Sometimes Hinduism can seem like a confusing religion. With a myriad of texts whose teachings are carried out by more than a billion followers in a medley of different manners, it’s no surprise there are those who wonder, “what exactly is the framework of rules and structures that makes someone a ‘Hindu?’”
The fact is there isn’t one way to be a Hindu. The fundamental works that inform Hindu spirituality, known as the Vedas, describe Divine truth as one but realized and spoken of in many fashions by the wise. Rather than a narrow system, Hinduism thus offers a wide breadth of traditions and customs devotees can plug into in tow with their nature, as well as a particular time, place, and circumstance.
This, however, doesn’t mean the practices they engage in are merely a product of personal preference. They are generally based on foundational principles, each of which are honored in a diverse array of real and sincere religious expressions.
A good example of this can be seen in the various ways Hindus decorate their doorways.
A person’s home, according to Vedic thought, is supposed to be more than just a place to eat, sleep, and keep your belongings. It’s supposed to be a spiritual sanctuary conducive for the execution of yoga and meditation in pursuit of connecting with the Divine.
Vastu shastra, the branch of Hinduism centered on the science of architecture, hence provides a multitude of recommendations and tips on how to construct and maintain a sacredly tranquil space, with particular emphasis placed on the nature of that space’s entrance.
Considered to be the gateway that protects the sanctity of your home from the disruptive forces of the outside world, the entrance should be auspiciously fortified, allowing the integrity of the atmosphere to remain intact so you can live as peacefully as possible and consistently engage in your spiritual discipline undisturbed.
Naturally, this idea has resulted in numerous decorative doorway traditions. Some of these include:
- Toran: Stemming from the Sanskrit torana, which loosely translates as “to pass,” torans are colorful door hangings customarily made of mango leaves and marigolds, or materials resembling them. Representing cleanliness, clarity, and passion, they are said to attract Lakshmi, the Goddess of Wealth and Prosperity, whose presence helps one achieve great success on the path of spirituality;
- Swastika: Though mistakenly recognized as the Nazi emblem of hate and genocide called a hakencreuz, the swastika is actually considered an extremely sacred symbol by many faith traditions, including Hinduism, Buddhism, Jainism, and Zoroastrianism, which have used the symbol for thousands of years. Meaning “all is well” in Sanskrit, its placement on doors is believed to invoke knowledge, prosperity, happiness, and most importantly, spiritual freedom, as symbolized by its four limbs;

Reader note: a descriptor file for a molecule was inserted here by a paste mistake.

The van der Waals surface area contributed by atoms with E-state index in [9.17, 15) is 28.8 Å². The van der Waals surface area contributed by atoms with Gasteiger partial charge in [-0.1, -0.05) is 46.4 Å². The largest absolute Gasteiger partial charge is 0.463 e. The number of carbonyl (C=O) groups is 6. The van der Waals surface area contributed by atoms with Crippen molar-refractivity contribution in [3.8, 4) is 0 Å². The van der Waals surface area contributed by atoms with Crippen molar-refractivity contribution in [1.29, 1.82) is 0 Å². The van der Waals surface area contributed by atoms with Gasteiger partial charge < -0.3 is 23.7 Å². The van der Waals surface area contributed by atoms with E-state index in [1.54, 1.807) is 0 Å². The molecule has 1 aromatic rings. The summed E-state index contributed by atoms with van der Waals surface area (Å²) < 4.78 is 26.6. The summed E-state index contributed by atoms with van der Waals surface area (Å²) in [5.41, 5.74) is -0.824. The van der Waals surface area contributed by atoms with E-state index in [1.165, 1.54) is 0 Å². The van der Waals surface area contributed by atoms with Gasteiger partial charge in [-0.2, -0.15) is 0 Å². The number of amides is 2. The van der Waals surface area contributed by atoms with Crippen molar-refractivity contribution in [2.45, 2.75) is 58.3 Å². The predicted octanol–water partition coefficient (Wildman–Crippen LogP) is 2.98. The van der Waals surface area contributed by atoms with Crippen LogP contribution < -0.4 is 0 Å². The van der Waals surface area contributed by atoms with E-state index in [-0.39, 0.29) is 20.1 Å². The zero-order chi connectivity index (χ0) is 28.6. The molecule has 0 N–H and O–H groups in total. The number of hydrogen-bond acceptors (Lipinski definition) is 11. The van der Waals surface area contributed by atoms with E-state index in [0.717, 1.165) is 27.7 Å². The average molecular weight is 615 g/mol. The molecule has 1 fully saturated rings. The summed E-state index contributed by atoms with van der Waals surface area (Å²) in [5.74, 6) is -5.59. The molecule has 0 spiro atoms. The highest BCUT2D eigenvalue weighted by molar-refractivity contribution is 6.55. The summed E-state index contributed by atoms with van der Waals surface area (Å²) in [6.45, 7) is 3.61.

- Rangoli: Consisting of designs created with colored rice, dry flour, colored sand, or flower petals, the traditional folk art of rangoli is renowned for its intricate impressions of deities to its simple yet stunning display of geometric shapes. Beginning with a central focal point that, among other things, represents the dynamic principle of the Divine, the alluring patterns emanating from it are sincere expressions of one’s devotional sentiments, evoking a spiritual earnestness in those who pass over it;
- Ganesh: Prominently known as “the remover of obstacles,” Ganesh is placed at front doors by many devotees, who pray for him to prevent the obstructions of spiritual progress from entering their homes;
- Diya: Clay lamps that are often lit during Diwali, a festival commemorating Prince Rama’s return from exile after defeating the power-hungry Ravana, diyas are known to symbolize the victory of good over evil, knowledge of ignorance, and spiritual light over darkness. Desiring a continued flow of peace, prosperity, and happiness into the household, many Hindus choose to light diyas on a more regular basis, placing them at their entrance to inspire all who visit.
Of course, there are Hindus who don’t decorate their entrances at all, choosing instead to use other sacred practices by which to make their home an environment favorable for the endeavor of one’s spiritual goals.
At the crux of it, that’s really what all Hindu practices are about: ways of reminding us of life’s ultimate purpose, and engaging us in its pursuit. Just because there isn’t always a clear-cut uniformity to these practices, doesn’t mean each and every one of them aren’t true and powerful manifestations of faith.
If you enjoyed this piece, then you may also be interested in reading “Why Hinduism isn’t only a theistic tradition“